Few appeased by DOD’s clearance Band-Aid
- By David Hubler
- May 22, 2006
The Defense Department’s limited resumption of processing security clearances last week didn’t satisfy angry legislators. They are still fuming because DOD suddenly stopped processing applications in April after the Defense Security Service (DSS) ran out of money to pay for them.
The lawmakers lambasted officials from DOD, the Office of Management and Budget, the Office of Personnel Management and the Government Accountability Office in two separate hearings May 17. Less than 24 hours after DOD said it had found $28 million to resume processing some clearances, House and Senate committee members warned the officials against a repeat shutdown and told them to fix the Eisenhower-era system before the end of the year.
Sen. George Voinovich (R-Ohio), chairman of the Senate Homeland Security and Governmental Affairs Committee’s Oversight of Government Management, the Federal Workforce and the District of Columbia Subcommittee, ordered officials in the hearing room to come back with a plan in six months that will permanently solve the clearance problem. “I expect you to do that,” he said.
The halt was a nasty surprise, said Rep. Tom Davis (R-Va.), chairman of the House Government Reform Committee. “Unfortunately, this is not the first disruption of a troubled DOD system that seems to be suffering a cyclic downward spiral,” he said.
Rep. Henry Waxman (D-Calif.) said the problems in clearing contract employees “have not gotten better, they’ve gotten worse” since OPM took over the clearance process in February 2005.
Several government officials sat in the hot seat before the committees, including: Clay Johnson, OMB’s acting director; Robert Andrews, deputy undersecretary of Defense for counterintelligence and security; Robert Rogalski, special assistant at the Office of the Undersecretary of Defense for Intelligence; Janice Haith, acting director of DSS; Kathy Dillaman, associate director of OPM’s Federal Investigative Services Division; and Derek Stewart, director of defense capabilities and management at GAO.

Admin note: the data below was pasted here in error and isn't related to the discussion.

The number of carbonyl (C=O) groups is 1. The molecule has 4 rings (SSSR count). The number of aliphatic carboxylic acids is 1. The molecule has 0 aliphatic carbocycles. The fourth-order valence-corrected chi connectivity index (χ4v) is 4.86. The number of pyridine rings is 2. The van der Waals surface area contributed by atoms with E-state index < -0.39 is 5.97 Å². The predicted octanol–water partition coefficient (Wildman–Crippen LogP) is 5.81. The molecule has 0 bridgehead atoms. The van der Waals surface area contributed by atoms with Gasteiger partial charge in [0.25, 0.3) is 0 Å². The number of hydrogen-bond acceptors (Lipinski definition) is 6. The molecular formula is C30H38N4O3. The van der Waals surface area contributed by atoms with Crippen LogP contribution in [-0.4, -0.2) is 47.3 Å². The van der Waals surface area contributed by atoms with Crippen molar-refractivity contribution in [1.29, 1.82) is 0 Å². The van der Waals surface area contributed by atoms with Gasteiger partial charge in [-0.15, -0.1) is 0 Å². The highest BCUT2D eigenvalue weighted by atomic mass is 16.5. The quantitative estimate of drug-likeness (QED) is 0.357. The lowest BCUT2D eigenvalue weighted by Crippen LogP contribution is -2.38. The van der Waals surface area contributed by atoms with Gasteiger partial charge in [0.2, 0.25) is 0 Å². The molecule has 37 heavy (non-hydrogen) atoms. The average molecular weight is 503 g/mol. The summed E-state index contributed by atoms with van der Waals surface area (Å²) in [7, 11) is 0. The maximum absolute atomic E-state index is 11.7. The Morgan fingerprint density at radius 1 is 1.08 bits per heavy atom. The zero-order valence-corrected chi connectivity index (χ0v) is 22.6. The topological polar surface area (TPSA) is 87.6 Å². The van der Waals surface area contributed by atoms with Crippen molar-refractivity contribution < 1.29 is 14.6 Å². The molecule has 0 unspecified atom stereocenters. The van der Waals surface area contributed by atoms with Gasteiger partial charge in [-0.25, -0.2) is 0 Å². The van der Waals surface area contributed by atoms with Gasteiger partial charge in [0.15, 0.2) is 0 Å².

The officials testified that they have made progress in handling a mounting number of clearance requests. They agreed that funding has been inadequate and that delays are unacceptably long in reaching agreements that let contractors carry security clearances with them if they switch employers.
When Davis asked why Congress was not informed about the lack of sufficient funds or given any warning of the sudden shutdown at DSS, Johnson said, “That was a mistake on our part.”
Andrews said more information is classified now than previously, which means that more security clearances are necessary, especially at the military’s top-secret level. “We just didn’t adequately plan for those increases,” he said.
A top-secret clearance costs OPM about $3,500. Dillaman said the agency inherited a $10 million payroll and a backlog of about 70,000 open investigations. But, she added, “I’m highly optimistic about getting the backlog under control by the end of the year.”
Dillaman said OPM has reduced the time it takes to process top-secret clearances from 284 days in June 2005 to 171 days. The agency has also reduced processing times for other clearances, she said.
Stewart said the performance problems were largely because of OPM’s inexperience with security clearances. He added that DOD’s inability to anticipate its workload contributed to the problem.
At both hearings, lawmakers and industry officials expressed their concerns that an on-again, off-again clearance process would accelerate salary demands and harm U.S. security needs. They added that reciprocal clearances are a necessity.
Doug Wagoner, chairman of the Information Technology Association of America’s intelligence committee, said keeping qualified employees from working is creating salary premiums of as much as 25 percent for employees with clearances. It also prevents companies from meeting their contract requirements.
Wagoner said DSS may suspend its activity, but the country’s enemies are not suspending theirs. The ITAA member organizations “are truly worried about the impact of this decision on the many missions we support,” he said. “For the long term, our nation needs a complete overhaul of the security clearance bureaucracy.”
David Hubler is the former print managing editor for GCN and senior editor for Washington Technology. He is freelance writer living in Annandale, Va.